Keep the reciprocity loop open at all times. Stop letting it become closed. Always stay ahead with giving.

  • You give value.
  • The customer buys.
  • You give more value.
  • The reciprocity loop is reopened, and the customer is primed for a second purchase.

How can you give more value after a customer purchases? One way is to give them something extra they weren’t expecting. Under-promise and over-deliver. What is something your customer needs to do after they pay you? How could you make that job a little bit easier for them? Go out of your way to create a “wow” experience. Even after the sale, continue providing value. You always want to stay ahead on giving. Go above and beyond the expectations and make your most loyal customers feel appreciated.

Give Away Your Best 10 Percent

When wondering whether or not you should hold back on your free material as opposed to your paid material, keep this in mind: give away your best 10 percent for free.

It may seem strange to give away something you could sell, but giving a sample of your best material will boost confidence in your potential buyers. It shows them what they can expect and demonstrates your level of attention to detail and quality. This gives people an idea of the kind of experience they can expect when they buy something from you.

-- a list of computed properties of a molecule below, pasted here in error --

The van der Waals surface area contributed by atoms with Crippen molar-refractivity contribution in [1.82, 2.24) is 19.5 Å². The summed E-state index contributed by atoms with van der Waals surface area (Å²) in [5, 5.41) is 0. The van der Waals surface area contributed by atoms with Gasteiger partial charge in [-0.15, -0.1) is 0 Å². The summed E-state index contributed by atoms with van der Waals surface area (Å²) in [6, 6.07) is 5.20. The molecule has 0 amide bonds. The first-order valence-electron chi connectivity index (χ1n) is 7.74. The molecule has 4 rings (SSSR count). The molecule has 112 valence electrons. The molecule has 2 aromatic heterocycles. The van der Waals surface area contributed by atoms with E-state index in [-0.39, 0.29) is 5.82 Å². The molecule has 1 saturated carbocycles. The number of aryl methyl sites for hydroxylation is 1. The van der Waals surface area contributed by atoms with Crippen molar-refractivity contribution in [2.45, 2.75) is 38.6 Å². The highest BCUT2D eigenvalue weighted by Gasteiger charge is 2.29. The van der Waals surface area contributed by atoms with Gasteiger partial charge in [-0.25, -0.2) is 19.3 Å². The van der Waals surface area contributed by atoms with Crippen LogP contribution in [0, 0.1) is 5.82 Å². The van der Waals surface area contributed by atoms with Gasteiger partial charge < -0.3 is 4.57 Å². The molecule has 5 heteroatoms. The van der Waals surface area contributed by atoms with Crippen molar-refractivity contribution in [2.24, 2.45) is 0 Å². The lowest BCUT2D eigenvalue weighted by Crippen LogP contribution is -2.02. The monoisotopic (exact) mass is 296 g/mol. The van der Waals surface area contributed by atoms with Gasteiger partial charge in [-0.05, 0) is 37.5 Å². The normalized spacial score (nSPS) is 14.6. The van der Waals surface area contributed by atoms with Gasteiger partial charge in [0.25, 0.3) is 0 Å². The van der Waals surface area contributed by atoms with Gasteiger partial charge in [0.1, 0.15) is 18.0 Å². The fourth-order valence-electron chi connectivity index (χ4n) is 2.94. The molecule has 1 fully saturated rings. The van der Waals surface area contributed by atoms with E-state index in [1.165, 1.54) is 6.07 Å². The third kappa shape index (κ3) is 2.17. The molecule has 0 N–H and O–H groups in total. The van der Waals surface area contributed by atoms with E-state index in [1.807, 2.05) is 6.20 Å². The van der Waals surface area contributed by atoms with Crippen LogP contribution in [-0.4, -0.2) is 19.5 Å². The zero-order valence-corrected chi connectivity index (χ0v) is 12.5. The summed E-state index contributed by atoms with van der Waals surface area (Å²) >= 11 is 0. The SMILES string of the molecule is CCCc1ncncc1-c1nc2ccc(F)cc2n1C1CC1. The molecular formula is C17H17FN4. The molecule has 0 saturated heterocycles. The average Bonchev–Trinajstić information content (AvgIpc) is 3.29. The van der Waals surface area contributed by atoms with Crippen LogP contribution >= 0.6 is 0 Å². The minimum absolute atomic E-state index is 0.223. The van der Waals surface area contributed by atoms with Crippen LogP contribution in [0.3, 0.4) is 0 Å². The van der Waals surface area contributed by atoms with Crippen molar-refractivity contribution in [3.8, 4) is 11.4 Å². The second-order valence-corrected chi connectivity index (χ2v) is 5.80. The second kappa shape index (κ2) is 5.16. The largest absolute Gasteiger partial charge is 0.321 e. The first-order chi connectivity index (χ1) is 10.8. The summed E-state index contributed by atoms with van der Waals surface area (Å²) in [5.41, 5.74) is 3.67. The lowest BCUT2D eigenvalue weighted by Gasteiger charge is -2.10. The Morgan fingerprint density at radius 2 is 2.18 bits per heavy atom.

While providing some kind of free value is an important part of relationship marketing, don’t make the mistake of giving away your best 90 percent for free or you won’t be able to stay in business. Give away your best 10 percent. If you give away so much that you can no longer sustain yourself, you’re not helping anyone. You’ll go out of business, and everyone in your audience receives no more value. It’s a lose-lose situation when you give away too much for free and fail to sell anything.

When people see how great your free content is, they’ll assume that your paid content is even better, but if you give away too much, it will simply spoil people’s appetites. They will no longer be hungry for what you have in store!